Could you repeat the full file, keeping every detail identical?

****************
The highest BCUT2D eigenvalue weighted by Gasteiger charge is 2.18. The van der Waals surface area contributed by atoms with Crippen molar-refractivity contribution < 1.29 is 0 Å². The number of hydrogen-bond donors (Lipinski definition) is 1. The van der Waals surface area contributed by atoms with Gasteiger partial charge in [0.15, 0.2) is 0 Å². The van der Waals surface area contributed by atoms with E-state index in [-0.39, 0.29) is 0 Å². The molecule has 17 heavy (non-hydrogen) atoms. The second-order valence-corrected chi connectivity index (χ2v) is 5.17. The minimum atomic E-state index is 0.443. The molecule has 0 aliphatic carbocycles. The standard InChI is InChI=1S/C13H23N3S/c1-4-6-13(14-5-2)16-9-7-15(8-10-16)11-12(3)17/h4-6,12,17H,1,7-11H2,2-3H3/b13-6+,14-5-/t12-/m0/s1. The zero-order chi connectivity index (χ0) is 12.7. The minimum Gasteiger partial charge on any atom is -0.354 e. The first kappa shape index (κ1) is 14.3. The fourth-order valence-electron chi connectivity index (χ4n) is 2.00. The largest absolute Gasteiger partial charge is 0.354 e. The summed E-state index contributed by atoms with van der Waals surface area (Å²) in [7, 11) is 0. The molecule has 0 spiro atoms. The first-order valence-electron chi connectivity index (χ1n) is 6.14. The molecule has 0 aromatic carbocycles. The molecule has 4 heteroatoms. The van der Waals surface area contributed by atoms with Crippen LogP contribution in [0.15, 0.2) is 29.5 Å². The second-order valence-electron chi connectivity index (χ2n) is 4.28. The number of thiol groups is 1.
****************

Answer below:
The highest BCUT2D eigenvalue weighted by Gasteiger charge is 2.18. The van der Waals surface area contributed by atoms with Crippen molar-refractivity contribution < 1.29 is 0 Å². The number of hydrogen-bond donors (Lipinski definition) is 1. The van der Waals surface area contributed by atoms with Gasteiger partial charge in [0.15, 0.2) is 0 Å². The van der Waals surface area contributed by atoms with E-state index in [-0.39, 0.29) is 0 Å². The molecule has 17 heavy (non-hydrogen) atoms. The second-order valence-corrected chi connectivity index (χ2v) is 5.17. The minimum atomic E-state index is 0.443. The molecule has 0 aliphatic carbocycles. The standard InChI is InChI=1S/C13H23N3S/c1-4-6-13(14-5-2)16-9-7-15(8-10-16)11-12(3)17/h4-6,12,17H,1,7-11H2,2-3H3/b13-6+,14-5-/t12-/m0/s1. The zero-order chi connectivity index (χ0) is 12.7. The minimum Gasteiger partial charge on any atom is -0.354 e. The first kappa shape index (κ1) is 14.3. The fourth-order valence-electron chi connectivity index (χ4n) is 2.00. The largest absolute Gasteiger partial charge is 0.354 e. The summed E-state index contributed by atoms with van der Waals surface area (Å²) in [7, 11) is 0. The molecule has 0 spiro atoms. The first-order valence-electron chi connectivity index (χ1n) is 6.14. The molecule has 0 aromatic carbocycles. The molecule has 4 heteroatoms. The van der Waals surface area contributed by atoms with Crippen LogP contribution in [0.15, 0.2) is 29.5 Å². The second-order valence-electron chi connectivity index (χ2n) is 4.28. The number of thiol groups is 1.